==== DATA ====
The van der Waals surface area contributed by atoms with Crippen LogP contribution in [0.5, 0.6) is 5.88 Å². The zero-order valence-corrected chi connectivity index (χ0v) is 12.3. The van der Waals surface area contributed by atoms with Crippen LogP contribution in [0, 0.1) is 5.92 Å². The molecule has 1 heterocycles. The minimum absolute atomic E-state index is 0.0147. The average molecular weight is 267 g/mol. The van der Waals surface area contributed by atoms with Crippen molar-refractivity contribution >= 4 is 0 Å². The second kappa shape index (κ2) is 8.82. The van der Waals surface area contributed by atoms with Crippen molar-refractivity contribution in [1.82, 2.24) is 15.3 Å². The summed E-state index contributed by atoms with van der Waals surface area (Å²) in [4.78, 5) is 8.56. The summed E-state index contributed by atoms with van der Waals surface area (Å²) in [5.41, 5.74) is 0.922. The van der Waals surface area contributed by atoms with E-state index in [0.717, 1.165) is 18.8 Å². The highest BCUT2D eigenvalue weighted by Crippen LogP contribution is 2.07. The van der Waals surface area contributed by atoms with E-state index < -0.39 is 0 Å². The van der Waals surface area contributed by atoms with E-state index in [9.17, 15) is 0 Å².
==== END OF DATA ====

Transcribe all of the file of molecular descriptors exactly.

The van der Waals surface area contributed by atoms with Crippen LogP contribution in [0.5, 0.6) is 5.88 Å². The zero-order valence-corrected chi connectivity index (χ0v) is 12.3. The van der Waals surface area contributed by atoms with Crippen LogP contribution in [0, 0.1) is 5.92 Å². The molecule has 1 heterocycles. The minimum absolute atomic E-state index is 0.0147. The average molecular weight is 267 g/mol. The van der Waals surface area contributed by atoms with Crippen molar-refractivity contribution >= 4 is 0 Å². The second kappa shape index (κ2) is 8.82. The van der Waals surface area contributed by atoms with Crippen molar-refractivity contribution in [1.82, 2.24) is 15.3 Å². The summed E-state index contributed by atoms with van der Waals surface area (Å²) in [4.78, 5) is 8.56. The summed E-state index contributed by atoms with van der Waals surface area (Å²) in [5.41, 5.74) is 0.922. The van der Waals surface area contributed by atoms with E-state index in [0.717, 1.165) is 18.8 Å². The highest BCUT2D eigenvalue weighted by Crippen LogP contribution is 2.07. The van der Waals surface area contributed by atoms with E-state index < -0.39 is 0 Å². The van der Waals surface area contributed by atoms with E-state index in [9.17, 15) is 0 Å².